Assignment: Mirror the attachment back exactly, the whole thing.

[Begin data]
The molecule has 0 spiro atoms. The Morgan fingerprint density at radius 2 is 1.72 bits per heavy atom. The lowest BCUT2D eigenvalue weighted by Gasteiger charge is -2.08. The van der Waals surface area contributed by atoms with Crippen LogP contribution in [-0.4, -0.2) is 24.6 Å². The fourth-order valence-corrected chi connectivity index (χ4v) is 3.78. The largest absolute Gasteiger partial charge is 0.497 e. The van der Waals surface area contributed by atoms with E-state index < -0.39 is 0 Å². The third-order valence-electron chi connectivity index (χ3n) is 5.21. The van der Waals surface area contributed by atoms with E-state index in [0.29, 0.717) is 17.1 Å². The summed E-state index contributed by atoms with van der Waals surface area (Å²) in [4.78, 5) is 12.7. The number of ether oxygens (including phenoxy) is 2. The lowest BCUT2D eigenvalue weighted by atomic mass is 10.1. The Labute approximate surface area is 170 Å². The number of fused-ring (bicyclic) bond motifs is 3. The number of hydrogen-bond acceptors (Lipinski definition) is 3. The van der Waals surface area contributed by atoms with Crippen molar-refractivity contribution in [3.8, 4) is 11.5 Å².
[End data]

The molecule has 0 spiro atoms. The Morgan fingerprint density at radius 2 is 1.72 bits per heavy atom. The lowest BCUT2D eigenvalue weighted by Gasteiger charge is -2.08. The van der Waals surface area contributed by atoms with Crippen LogP contribution in [-0.4, -0.2) is 24.6 Å². The fourth-order valence-corrected chi connectivity index (χ4v) is 3.78. The largest absolute Gasteiger partial charge is 0.497 e. The van der Waals surface area contributed by atoms with E-state index < -0.39 is 0 Å². The third-order valence-electron chi connectivity index (χ3n) is 5.21. The van der Waals surface area contributed by atoms with E-state index in [0.29, 0.717) is 17.1 Å². The summed E-state index contributed by atoms with van der Waals surface area (Å²) in [4.78, 5) is 12.7. The number of ether oxygens (including phenoxy) is 2. The lowest BCUT2D eigenvalue weighted by atomic mass is 10.1. The Labute approximate surface area is 170 Å². The number of fused-ring (bicyclic) bond motifs is 3. The number of hydrogen-bond acceptors (Lipinski definition) is 3. The van der Waals surface area contributed by atoms with Crippen molar-refractivity contribution in [3.8, 4) is 11.5 Å².